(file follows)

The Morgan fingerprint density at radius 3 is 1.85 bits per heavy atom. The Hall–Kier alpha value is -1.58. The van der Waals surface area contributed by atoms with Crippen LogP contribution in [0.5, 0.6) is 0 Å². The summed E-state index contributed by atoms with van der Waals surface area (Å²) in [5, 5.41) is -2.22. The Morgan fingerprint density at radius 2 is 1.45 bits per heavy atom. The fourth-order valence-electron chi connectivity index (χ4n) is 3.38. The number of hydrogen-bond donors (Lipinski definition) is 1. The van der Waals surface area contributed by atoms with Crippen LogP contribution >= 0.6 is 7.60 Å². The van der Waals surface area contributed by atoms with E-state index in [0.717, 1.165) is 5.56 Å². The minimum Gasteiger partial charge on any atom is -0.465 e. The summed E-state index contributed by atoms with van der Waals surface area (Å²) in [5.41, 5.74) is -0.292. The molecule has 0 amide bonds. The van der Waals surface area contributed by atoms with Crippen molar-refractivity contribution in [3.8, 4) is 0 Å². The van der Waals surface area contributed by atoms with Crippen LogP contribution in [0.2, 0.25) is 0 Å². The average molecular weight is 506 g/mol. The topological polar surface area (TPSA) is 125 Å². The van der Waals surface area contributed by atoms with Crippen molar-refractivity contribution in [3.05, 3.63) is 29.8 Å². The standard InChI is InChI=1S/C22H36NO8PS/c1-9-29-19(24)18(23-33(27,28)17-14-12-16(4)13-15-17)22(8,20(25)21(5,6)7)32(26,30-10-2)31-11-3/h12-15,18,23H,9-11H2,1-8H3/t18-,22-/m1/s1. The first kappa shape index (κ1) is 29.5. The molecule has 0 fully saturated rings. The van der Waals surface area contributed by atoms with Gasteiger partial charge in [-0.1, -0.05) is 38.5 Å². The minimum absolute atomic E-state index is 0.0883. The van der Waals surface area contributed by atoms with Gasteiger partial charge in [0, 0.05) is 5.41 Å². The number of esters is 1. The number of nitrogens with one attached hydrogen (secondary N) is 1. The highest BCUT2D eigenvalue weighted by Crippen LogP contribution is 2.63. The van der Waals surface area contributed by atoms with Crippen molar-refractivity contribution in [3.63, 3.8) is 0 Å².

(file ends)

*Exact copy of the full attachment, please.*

The Morgan fingerprint density at radius 3 is 1.85 bits per heavy atom. The Hall–Kier alpha value is -1.58. The van der Waals surface area contributed by atoms with Crippen LogP contribution in [0.5, 0.6) is 0 Å². The summed E-state index contributed by atoms with van der Waals surface area (Å²) in [5, 5.41) is -2.22. The Morgan fingerprint density at radius 2 is 1.45 bits per heavy atom. The fourth-order valence-electron chi connectivity index (χ4n) is 3.38. The number of hydrogen-bond donors (Lipinski definition) is 1. The van der Waals surface area contributed by atoms with Crippen LogP contribution >= 0.6 is 7.60 Å². The van der Waals surface area contributed by atoms with E-state index in [0.717, 1.165) is 5.56 Å². The minimum Gasteiger partial charge on any atom is -0.465 e. The summed E-state index contributed by atoms with van der Waals surface area (Å²) in [5.41, 5.74) is -0.292. The molecule has 0 amide bonds. The van der Waals surface area contributed by atoms with Crippen molar-refractivity contribution in [3.8, 4) is 0 Å². The van der Waals surface area contributed by atoms with Crippen LogP contribution in [0.2, 0.25) is 0 Å². The average molecular weight is 506 g/mol. The topological polar surface area (TPSA) is 125 Å². The van der Waals surface area contributed by atoms with Crippen molar-refractivity contribution in [3.05, 3.63) is 29.8 Å². The standard InChI is InChI=1S/C22H36NO8PS/c1-9-29-19(24)18(23-33(27,28)17-14-12-16(4)13-15-17)22(8,20(25)21(5,6)7)32(26,30-10-2)31-11-3/h12-15,18,23H,9-11H2,1-8H3/t18-,22-/m1/s1. The first kappa shape index (κ1) is 29.5. The molecule has 0 fully saturated rings. The van der Waals surface area contributed by atoms with Gasteiger partial charge in [-0.1, -0.05) is 38.5 Å². The minimum absolute atomic E-state index is 0.0883. The van der Waals surface area contributed by atoms with Gasteiger partial charge in [0, 0.05) is 5.41 Å². The number of esters is 1. The number of nitrogens with one attached hydrogen (secondary N) is 1. The highest BCUT2D eigenvalue weighted by Crippen LogP contribution is 2.63. The van der Waals surface area contributed by atoms with Crippen molar-refractivity contribution in [3.63, 3.8) is 0 Å².